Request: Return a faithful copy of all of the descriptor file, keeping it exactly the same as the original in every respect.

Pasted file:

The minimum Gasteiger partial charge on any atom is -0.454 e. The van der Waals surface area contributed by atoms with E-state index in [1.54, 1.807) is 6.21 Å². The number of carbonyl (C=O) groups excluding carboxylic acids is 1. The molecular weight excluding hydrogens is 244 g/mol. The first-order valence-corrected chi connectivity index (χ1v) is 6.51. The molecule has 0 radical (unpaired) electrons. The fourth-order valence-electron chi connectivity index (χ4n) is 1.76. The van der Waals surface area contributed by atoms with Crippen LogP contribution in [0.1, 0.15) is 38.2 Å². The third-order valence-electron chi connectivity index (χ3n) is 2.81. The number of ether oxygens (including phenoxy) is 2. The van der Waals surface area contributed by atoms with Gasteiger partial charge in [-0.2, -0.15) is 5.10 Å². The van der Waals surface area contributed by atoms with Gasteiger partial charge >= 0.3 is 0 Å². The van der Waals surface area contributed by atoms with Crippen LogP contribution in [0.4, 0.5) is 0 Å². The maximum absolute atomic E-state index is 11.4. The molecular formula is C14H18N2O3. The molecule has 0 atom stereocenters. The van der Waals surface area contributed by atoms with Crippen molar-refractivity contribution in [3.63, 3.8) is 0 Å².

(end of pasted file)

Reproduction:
The minimum Gasteiger partial charge on any atom is -0.454 e. The van der Waals surface area contributed by atoms with E-state index in [1.54, 1.807) is 6.21 Å². The number of carbonyl (C=O) groups excluding carboxylic acids is 1. The molecular weight excluding hydrogens is 244 g/mol. The first-order valence-corrected chi connectivity index (χ1v) is 6.51. The molecule has 0 radical (unpaired) electrons. The fourth-order valence-electron chi connectivity index (χ4n) is 1.76. The van der Waals surface area contributed by atoms with Crippen LogP contribution in [0.1, 0.15) is 38.2 Å². The third-order valence-electron chi connectivity index (χ3n) is 2.81. The number of ether oxygens (including phenoxy) is 2. The van der Waals surface area contributed by atoms with Gasteiger partial charge in [-0.2, -0.15) is 5.10 Å². The van der Waals surface area contributed by atoms with Gasteiger partial charge >= 0.3 is 0 Å². The van der Waals surface area contributed by atoms with Crippen LogP contribution in [0.4, 0.5) is 0 Å². The maximum absolute atomic E-state index is 11.4. The molecular formula is C14H18N2O3. The molecule has 0 atom stereocenters. The van der Waals surface area contributed by atoms with Crippen molar-refractivity contribution in [3.63, 3.8) is 0 Å².